Diokno: Fight the fear, sing our own song
Jose Diokno was the activist-intellectual, the human rights warrior and the brilliant, fearless opponent of dictatorship we revered and respected. Ka Pepe was the hero of my generation.
This week, we mark his 95th birthday and the 30th anniversary of his death.
Amid the gloom and bitterness as the nation reels from another fascist ruler, it was a stunning surprise to read the Diokno name in the news recently.
“‘Fight the fear’ under Duterte rule, FLAG’s Diokno urges Filipinos,” read the headline in a story in the Philippine Daily Inquirer last week.
FLAG stands for Free Legal Assistance Group, the organization of committed, activist lawyers Pepe Diokno founded in 1974 to help defend victims of the Marcos dictatorship.
It was, of course, a different Diokno featured in the story. It was his son Jose Manuel “Chel” Diokno, now the national chairman of FLAG and dean of the De La Salle University College of Law.
I share the view of many Filipino activists of my generation who believe that any struggle for freedom and democracy must be based on collective action, not the glorification of one individual or one family.
The Dioknos believe this, too. Despite the prominent role Ka Pepe played in the defeating the dictatorship and in advancing the cause of human rights in the Philippines, the family has kept a fairly low profile since the 1980s.
I wrote about Pepe Diokno in September, on how the nation badly needs a leader like him in the age of Duterte. One of Ka Pepe’s daughters, Maia Diokno, an old friend, thanked me for it, though she said she was “embarrassed to like” the article partly because of her family’s “horror of self-promotion.”
But as the country struggles under the leadership of another Marcos, when a state-inspired bloodbath has led to the deaths of more than 6,000 Filipinos, it was inspiring to read what Chel Diokno had to say about the state of the country, and what needs to be done.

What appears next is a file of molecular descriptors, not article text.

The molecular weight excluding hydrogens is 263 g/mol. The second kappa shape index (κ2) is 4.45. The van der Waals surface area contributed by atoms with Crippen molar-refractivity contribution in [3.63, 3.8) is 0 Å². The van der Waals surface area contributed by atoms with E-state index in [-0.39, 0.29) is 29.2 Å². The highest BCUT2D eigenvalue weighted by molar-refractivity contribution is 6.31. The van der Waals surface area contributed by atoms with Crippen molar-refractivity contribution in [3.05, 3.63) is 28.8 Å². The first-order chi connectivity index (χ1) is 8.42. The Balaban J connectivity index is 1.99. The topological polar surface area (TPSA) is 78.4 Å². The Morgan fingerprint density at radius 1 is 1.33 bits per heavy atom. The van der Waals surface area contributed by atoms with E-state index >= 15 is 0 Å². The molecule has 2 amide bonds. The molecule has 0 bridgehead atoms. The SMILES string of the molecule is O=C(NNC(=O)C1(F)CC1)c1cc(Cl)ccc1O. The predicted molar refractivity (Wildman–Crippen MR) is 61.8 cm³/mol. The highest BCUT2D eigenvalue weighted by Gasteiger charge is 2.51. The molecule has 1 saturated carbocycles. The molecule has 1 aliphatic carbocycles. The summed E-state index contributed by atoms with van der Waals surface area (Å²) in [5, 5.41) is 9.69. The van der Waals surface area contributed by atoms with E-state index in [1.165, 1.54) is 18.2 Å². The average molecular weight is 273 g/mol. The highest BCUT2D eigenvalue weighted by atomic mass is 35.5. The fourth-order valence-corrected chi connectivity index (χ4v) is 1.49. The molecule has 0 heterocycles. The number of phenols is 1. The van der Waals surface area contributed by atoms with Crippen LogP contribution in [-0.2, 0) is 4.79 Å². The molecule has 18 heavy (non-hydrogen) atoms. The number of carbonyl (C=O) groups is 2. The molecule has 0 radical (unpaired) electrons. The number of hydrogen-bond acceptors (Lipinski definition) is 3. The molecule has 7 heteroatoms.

In fact, to appreciate his words, one really has to read and even watch Chel Diokno’s complete statement. The headline, “‘Fight the fear’ under Duterte rule,” doesn’t capture the complete essence of his message.
“Fight the fear by standing up,” he said. “Fight the fear by conquering it. Fight the fear by accepting that the fear is there and doing what you have to do because you know you have to do it. In that manner I think just as fear is contagious, that kind of action I believe is also contagious and the more people will stand up and the less people will be fearful.”
Those of us who lived through the Marcos nightmare would understand Chel Diokno’s message. Just like for many Filipinos today, the Marcos years were a time of fear. We were afraid and we had to accept that it made sense for us to be afraid.
But we also learned to tap into that fear and transform it in the fight against the regime. As one of our popular sayings back then went: “Fear is contagious, but so is courage.”
And no courage was more contagious than that shown by Pepe Diokno.
The news story about Chel Diokno quickly reminded me of “To Sing Our Own Song.” That was the 1983 BBC documentary on the Marcos dictatorship that was narrated by Pepe Diokno.
I still think it is the most compelling documentary about the Marcos years, and I encourage you all to watch it on the Diokno website.